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Christianity Is a Relationship, Not Rules, Pope Tells Seminarians

ROME (CNS) -- Christianity is not a set of moral rules, but a path to a relationship with God, who is love, Pope Benedict XVI told 190 seminarians studying at seminaries run by the Diocese of Rome. Christians are not so much called to obedience as to accepting God's love in Jesus and acting in a way that demonstrates how God's love has transformed them. the pope said Feb. 12 during his evening visit to Rome's major seminary.

            Pope Benedict led the students from five seminaries in "lectio divina," a prayerful reading of a Gospel passage. Without using a prepared text, the pope offered the students a long meditation on the passage from the Gospel of John, and then he joined them for dinner.

When Jesus told his disciples that they were not his servants, but his friends, the pope said, he was highlighting the fact that they were not called to a blind obedience of rules, but to a relationship in which his will would become their will and his love their love.


"For us human beings, power is always identified with the ability to destroy, to do evil But the real meaning of omnipotence, which appears in Christ, is exactly the opposite the pope said. In Christ, people see that God loved his human creatures to the point of suffering for them.


Jesus also promised his disciples that whatever they asked of God, they would obtain, the pope said. The normal human reaction is "but, no, Lord, that's not true," he said, and people can point to the prayers of a mother for a dying child, who dies despite the prayers, or all sorts of sincere requests for good things that don't appear to be answered. The one thing God always gives in response to a prayer is his love and his joy,  the pope said.


"Prayer is a journey, I would say a climb," he told the seminarians. "We increasingly must learn what things we should pray for and what things we shouldn't pray for because they are expressions of our selfishness. I cannot pray for things that will harm others. I cannot pray for things that add to my selfishness or pride. In this way, before God, prayer becomes a process of purifying our thoughts and desires."

Copyrighr {c) 20m Catholic News Service www.CatboIicNews.C<Im. Reprinted witb.permission ofCNS

“Holy Orders is the sacrament through which the mission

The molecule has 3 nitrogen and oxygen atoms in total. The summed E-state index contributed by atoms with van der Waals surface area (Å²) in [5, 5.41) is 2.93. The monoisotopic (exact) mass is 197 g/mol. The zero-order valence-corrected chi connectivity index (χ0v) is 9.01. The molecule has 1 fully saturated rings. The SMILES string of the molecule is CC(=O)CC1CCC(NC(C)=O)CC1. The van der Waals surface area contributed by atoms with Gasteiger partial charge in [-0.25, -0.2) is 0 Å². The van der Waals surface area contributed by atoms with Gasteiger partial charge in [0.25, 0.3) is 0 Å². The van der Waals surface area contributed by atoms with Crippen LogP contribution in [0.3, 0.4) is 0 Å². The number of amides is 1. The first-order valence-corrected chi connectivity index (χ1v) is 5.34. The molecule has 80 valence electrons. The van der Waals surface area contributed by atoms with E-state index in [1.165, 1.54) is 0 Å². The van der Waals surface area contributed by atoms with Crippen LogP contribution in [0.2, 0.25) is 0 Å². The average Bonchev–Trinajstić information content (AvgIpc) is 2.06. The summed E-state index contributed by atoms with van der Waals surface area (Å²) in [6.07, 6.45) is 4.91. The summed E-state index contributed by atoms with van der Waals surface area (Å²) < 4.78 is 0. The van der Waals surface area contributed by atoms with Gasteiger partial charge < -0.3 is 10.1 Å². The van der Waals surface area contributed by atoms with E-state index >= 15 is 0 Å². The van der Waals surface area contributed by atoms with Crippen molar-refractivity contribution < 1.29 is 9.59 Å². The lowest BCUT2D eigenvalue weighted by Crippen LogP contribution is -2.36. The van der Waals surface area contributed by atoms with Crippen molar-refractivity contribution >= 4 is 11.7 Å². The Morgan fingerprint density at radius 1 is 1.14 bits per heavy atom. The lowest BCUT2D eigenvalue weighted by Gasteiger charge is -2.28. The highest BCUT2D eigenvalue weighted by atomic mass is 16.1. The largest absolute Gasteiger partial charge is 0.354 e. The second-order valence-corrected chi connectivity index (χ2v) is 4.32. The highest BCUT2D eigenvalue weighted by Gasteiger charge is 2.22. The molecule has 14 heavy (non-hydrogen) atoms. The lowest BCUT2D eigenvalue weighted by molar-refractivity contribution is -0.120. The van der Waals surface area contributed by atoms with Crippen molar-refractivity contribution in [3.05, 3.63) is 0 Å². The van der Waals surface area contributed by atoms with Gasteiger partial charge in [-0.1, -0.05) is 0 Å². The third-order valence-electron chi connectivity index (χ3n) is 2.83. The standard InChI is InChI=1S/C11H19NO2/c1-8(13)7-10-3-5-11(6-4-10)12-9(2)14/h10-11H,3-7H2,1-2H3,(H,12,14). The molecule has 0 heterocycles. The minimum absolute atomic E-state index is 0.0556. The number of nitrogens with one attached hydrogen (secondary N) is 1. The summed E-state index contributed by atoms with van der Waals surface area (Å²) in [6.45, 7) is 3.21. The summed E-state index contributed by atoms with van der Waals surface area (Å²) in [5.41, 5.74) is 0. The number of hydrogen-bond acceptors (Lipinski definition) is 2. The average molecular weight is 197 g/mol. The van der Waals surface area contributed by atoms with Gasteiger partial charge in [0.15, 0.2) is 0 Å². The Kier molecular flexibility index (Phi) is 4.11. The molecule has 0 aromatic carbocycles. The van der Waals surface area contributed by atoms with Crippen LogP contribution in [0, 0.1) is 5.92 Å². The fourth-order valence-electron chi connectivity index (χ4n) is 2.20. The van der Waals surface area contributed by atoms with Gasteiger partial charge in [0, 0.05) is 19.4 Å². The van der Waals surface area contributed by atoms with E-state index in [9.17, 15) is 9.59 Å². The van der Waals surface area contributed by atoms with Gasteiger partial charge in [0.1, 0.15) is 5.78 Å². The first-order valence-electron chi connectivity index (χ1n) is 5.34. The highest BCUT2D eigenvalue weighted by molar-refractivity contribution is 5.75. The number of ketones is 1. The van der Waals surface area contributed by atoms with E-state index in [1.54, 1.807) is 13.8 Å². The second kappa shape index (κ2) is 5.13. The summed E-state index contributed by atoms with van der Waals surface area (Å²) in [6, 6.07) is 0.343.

entrusted by Christ to his apostles [and their successors] continues
to be exercised in the Church until the end of time.” Thus, it is the
sacrament of apostolic ministry: “The mission of the Apostles,
which the Lord Jesus continues to entrust to the Pastors of his people,
is a true service, significantly referred to in Sacred Scripture as
‘diakonia,’ namely, service or ministry.” This diakonia “is exercised
on different levels by those who from antiquity have been called
bishops, priests and deacons.” “The ordained ministries, apart from
the persons who receive them, are a grace for the entire Church.”

The Fathers of the Second Vatican Council, taking seriously
the role of the deacon to which St. Paul refers in his first letter to
Timothy, remind us that “those who serve well as deacons gain good
standing and much confidence in their faith in Christ Jesus.” It was
for serious pastoral and theological reasons that the Council decided
to reestablish the Order of Deacons as a permanent rank in the
hierarchy of the Church.
The Sacrament of Holy Orders marks deacons “with an
imprint (‘character’) which cannot be removed and which configures
them to Christ, who made himself the ‘deacon’ or servant of all.”
For this level of Holy Orders, Christ calls and the Church asks the
bishop to ordain deacons to be consecrated witnesses to service. In
his post-synodal exhortation The Church in America, Pope John Paul
II makes his own the words of the bishops of that gathering: “We see
with joy how deacons ‘sustained by the grace of the Sacrament, in
the ministry (diakonia) of the liturgy, of the word and of charity are
at the service of the People of God, in communion with the Bishop and his priests.

                (Excerpted from the National Directory for Deacons)

Lord, source of all holiness, draw bishops, priests and deacons closer to Christ through the Eucharistic mystery, may they grow daily in the grace of their ordination.

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